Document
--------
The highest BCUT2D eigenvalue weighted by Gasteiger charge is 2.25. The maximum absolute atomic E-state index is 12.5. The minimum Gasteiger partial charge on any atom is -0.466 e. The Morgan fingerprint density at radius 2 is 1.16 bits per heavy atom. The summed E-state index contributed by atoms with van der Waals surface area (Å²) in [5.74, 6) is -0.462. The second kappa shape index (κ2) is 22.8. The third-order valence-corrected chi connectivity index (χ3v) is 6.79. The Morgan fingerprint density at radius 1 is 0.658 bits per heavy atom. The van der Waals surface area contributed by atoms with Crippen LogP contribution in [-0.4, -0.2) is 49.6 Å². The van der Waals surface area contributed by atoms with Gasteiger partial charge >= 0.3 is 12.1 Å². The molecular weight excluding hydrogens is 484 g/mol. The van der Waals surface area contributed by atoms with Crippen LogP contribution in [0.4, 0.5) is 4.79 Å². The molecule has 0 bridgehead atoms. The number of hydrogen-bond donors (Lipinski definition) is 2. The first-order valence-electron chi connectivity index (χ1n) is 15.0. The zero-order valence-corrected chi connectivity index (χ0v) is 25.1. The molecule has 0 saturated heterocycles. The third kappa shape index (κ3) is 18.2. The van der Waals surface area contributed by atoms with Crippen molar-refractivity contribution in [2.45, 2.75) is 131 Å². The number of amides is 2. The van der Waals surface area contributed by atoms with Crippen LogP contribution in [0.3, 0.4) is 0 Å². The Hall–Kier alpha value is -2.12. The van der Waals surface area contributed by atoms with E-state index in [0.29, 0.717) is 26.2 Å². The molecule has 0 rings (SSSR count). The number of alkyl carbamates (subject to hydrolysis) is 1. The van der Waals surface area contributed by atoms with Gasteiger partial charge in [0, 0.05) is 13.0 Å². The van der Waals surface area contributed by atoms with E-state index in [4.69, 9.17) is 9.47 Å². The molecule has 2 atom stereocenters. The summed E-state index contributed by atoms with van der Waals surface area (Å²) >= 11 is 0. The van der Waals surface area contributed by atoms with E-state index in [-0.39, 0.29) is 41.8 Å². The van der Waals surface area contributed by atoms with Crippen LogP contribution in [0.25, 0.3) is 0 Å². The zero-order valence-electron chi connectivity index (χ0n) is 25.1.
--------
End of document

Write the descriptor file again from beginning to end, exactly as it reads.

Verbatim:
The highest BCUT2D eigenvalue weighted by Gasteiger charge is 2.25. The maximum absolute atomic E-state index is 12.5. The minimum Gasteiger partial charge on any atom is -0.466 e. The Morgan fingerprint density at radius 2 is 1.16 bits per heavy atom. The summed E-state index contributed by atoms with van der Waals surface area (Å²) in [5.74, 6) is -0.462. The second kappa shape index (κ2) is 22.8. The third-order valence-corrected chi connectivity index (χ3v) is 6.79. The Morgan fingerprint density at radius 1 is 0.658 bits per heavy atom. The van der Waals surface area contributed by atoms with Crippen LogP contribution in [-0.4, -0.2) is 49.6 Å². The van der Waals surface area contributed by atoms with Gasteiger partial charge >= 0.3 is 12.1 Å². The molecular weight excluding hydrogens is 484 g/mol. The van der Waals surface area contributed by atoms with Crippen LogP contribution in [0.4, 0.5) is 4.79 Å². The molecule has 0 bridgehead atoms. The number of hydrogen-bond donors (Lipinski definition) is 2. The first-order valence-electron chi connectivity index (χ1n) is 15.0. The zero-order valence-corrected chi connectivity index (χ0v) is 25.1. The molecule has 0 saturated heterocycles. The third kappa shape index (κ3) is 18.2. The van der Waals surface area contributed by atoms with Crippen molar-refractivity contribution in [2.45, 2.75) is 131 Å². The number of amides is 2. The van der Waals surface area contributed by atoms with Crippen LogP contribution in [0.3, 0.4) is 0 Å². The Hall–Kier alpha value is -2.12. The van der Waals surface area contributed by atoms with E-state index in [0.29, 0.717) is 26.2 Å². The molecule has 0 rings (SSSR count). The number of alkyl carbamates (subject to hydrolysis) is 1. The van der Waals surface area contributed by atoms with Gasteiger partial charge in [0, 0.05) is 13.0 Å². The van der Waals surface area contributed by atoms with E-state index in [4.69, 9.17) is 9.47 Å². The molecule has 2 atom stereocenters. The summed E-state index contributed by atoms with van der Waals surface area (Å²) >= 11 is 0. The van der Waals surface area contributed by atoms with E-state index in [-0.39, 0.29) is 41.8 Å². The van der Waals surface area contributed by atoms with Crippen LogP contribution in [0.25, 0.3) is 0 Å². The zero-order valence-electron chi connectivity index (χ0n) is 25.1.